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EU report on pesticide residues ignores toxic cocktail effect, Greenpeace

12 April 2017
by greenpeace -- last modified 21 April 2017

An EU report on pesticide residues in food released today again fails to assess the combined effects of pesticides in the human body, warned Greenpeace.


The 2017 edition of the annual report by the European Food Safety Authority, reports on almost 85,000 samples analysed for an average 220 pesticides per sample. Residues of multiple pesticides were found in all food categories tested and 28 per cent of samples overall.


In unprocessed foods, the highest occurrence of multiple pesticide residues was found in hops, several soft fruits (including gooseberries, currants, limes, rocket, table grapes, grapefruits, strawberries, mandarins, and blackberries) and lamb’s lettuce. For processed food, the highest occurrence was found in samples of mushrooms, processed grapes (e.g. raisins), peppers (e.g. paprika powder), wine grapes, vine leaves, processed apricots and potatoes (e.g. chips).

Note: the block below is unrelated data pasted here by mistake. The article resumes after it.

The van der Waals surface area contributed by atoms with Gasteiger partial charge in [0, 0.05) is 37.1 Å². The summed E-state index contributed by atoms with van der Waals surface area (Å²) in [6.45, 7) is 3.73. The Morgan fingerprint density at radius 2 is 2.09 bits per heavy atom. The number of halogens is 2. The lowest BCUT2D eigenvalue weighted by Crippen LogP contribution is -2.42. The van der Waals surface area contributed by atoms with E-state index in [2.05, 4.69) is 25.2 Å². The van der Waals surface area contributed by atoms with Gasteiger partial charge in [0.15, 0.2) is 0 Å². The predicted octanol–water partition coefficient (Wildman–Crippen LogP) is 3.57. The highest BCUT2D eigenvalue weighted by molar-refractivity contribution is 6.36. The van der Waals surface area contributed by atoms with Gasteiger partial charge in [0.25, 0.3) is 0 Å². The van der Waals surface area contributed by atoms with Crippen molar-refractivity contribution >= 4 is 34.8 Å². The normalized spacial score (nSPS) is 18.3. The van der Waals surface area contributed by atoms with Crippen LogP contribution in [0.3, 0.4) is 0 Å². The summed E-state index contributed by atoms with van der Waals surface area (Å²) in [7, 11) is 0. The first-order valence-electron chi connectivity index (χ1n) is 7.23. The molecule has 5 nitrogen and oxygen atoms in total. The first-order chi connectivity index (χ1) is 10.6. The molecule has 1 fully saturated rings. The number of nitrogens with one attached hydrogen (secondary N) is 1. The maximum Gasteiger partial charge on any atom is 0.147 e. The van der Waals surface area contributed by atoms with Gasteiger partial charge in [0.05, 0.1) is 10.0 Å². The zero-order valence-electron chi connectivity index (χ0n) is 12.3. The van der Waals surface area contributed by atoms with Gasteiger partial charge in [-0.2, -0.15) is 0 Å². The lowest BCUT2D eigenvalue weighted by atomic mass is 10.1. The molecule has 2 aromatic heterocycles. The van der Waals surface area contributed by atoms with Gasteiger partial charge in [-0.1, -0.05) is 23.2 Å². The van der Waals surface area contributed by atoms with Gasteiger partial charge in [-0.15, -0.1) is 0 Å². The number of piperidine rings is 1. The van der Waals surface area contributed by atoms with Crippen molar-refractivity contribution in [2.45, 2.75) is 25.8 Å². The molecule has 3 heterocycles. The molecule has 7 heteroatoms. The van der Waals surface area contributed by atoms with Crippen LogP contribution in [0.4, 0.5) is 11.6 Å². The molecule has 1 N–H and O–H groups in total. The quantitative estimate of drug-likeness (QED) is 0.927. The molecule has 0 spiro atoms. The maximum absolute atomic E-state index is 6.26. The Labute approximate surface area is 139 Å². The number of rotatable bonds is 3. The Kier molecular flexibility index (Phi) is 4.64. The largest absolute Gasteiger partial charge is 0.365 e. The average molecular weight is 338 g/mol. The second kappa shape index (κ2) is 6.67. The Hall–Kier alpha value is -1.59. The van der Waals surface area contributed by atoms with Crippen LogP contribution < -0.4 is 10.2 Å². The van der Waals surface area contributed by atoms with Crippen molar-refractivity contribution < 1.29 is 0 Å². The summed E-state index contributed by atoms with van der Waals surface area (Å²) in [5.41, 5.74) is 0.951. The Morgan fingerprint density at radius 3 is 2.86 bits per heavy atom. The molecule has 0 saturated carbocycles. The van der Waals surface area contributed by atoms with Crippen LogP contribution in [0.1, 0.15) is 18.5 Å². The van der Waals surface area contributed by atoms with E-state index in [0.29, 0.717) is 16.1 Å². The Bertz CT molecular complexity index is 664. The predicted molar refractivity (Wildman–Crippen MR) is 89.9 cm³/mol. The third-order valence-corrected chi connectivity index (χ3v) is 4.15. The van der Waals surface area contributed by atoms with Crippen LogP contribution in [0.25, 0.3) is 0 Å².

Dr. Paul Johnston, head of the Greenpeace Science Unit, said: "In its latest report, EFSA has an overly up-beat interpretation of the data. The fact that so many samples contain more than one pesticide is a cause for concern and an indication that current regulation – based on the control of single pesticides – does not adequately protect people. We are all exposed to a cocktail of pesticides, rather than to single substances, and the toxicology of mixtures remains poorly understood.”

Several studies have stressed the need to strengthen the risk assessment of chemical mixtures.

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